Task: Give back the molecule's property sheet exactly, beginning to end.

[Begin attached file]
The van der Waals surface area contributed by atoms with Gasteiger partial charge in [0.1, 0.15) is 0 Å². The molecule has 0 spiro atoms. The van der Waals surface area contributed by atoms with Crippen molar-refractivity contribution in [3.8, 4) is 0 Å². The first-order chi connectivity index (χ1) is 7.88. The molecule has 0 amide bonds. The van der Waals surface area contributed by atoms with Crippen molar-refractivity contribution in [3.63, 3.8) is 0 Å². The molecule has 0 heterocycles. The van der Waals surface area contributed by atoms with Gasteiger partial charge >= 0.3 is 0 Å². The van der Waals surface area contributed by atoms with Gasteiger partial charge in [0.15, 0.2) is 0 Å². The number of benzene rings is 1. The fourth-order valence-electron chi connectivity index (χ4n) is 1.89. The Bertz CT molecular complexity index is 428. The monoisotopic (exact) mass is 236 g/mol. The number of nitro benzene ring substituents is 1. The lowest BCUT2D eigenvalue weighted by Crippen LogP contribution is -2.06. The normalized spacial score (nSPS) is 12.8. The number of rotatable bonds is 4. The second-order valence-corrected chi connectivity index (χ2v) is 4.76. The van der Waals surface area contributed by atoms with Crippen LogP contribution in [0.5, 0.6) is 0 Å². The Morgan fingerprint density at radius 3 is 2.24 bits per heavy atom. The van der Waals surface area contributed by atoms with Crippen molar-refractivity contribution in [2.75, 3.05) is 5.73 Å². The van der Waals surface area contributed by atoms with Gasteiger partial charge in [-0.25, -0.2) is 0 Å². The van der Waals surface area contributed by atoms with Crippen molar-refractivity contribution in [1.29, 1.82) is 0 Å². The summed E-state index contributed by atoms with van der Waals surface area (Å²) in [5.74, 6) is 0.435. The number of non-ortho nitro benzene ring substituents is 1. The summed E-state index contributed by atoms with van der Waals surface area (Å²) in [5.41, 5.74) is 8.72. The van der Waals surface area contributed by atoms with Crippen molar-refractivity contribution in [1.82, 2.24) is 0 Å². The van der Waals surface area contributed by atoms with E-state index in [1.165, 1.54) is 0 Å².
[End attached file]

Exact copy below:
The van der Waals surface area contributed by atoms with Gasteiger partial charge in [0.1, 0.15) is 0 Å². The molecule has 0 spiro atoms. The van der Waals surface area contributed by atoms with Crippen molar-refractivity contribution in [3.8, 4) is 0 Å². The first-order chi connectivity index (χ1) is 7.88. The molecule has 0 amide bonds. The van der Waals surface area contributed by atoms with Crippen molar-refractivity contribution in [3.63, 3.8) is 0 Å². The molecule has 0 heterocycles. The van der Waals surface area contributed by atoms with Gasteiger partial charge >= 0.3 is 0 Å². The van der Waals surface area contributed by atoms with Gasteiger partial charge in [0.15, 0.2) is 0 Å². The number of benzene rings is 1. The fourth-order valence-electron chi connectivity index (χ4n) is 1.89. The Bertz CT molecular complexity index is 428. The monoisotopic (exact) mass is 236 g/mol. The number of nitro benzene ring substituents is 1. The lowest BCUT2D eigenvalue weighted by Crippen LogP contribution is -2.06. The normalized spacial score (nSPS) is 12.8. The number of rotatable bonds is 4. The second-order valence-corrected chi connectivity index (χ2v) is 4.76. The van der Waals surface area contributed by atoms with Crippen LogP contribution in [0.5, 0.6) is 0 Å². The Morgan fingerprint density at radius 3 is 2.24 bits per heavy atom. The van der Waals surface area contributed by atoms with Crippen molar-refractivity contribution in [2.75, 3.05) is 5.73 Å². The van der Waals surface area contributed by atoms with Gasteiger partial charge in [-0.25, -0.2) is 0 Å². The van der Waals surface area contributed by atoms with Crippen molar-refractivity contribution in [1.29, 1.82) is 0 Å². The summed E-state index contributed by atoms with van der Waals surface area (Å²) in [5.74, 6) is 0.435. The number of non-ortho nitro benzene ring substituents is 1. The summed E-state index contributed by atoms with van der Waals surface area (Å²) in [5.41, 5.74) is 8.72. The van der Waals surface area contributed by atoms with Crippen molar-refractivity contribution in [1.82, 2.24) is 0 Å². The van der Waals surface area contributed by atoms with E-state index in [1.165, 1.54) is 0 Å².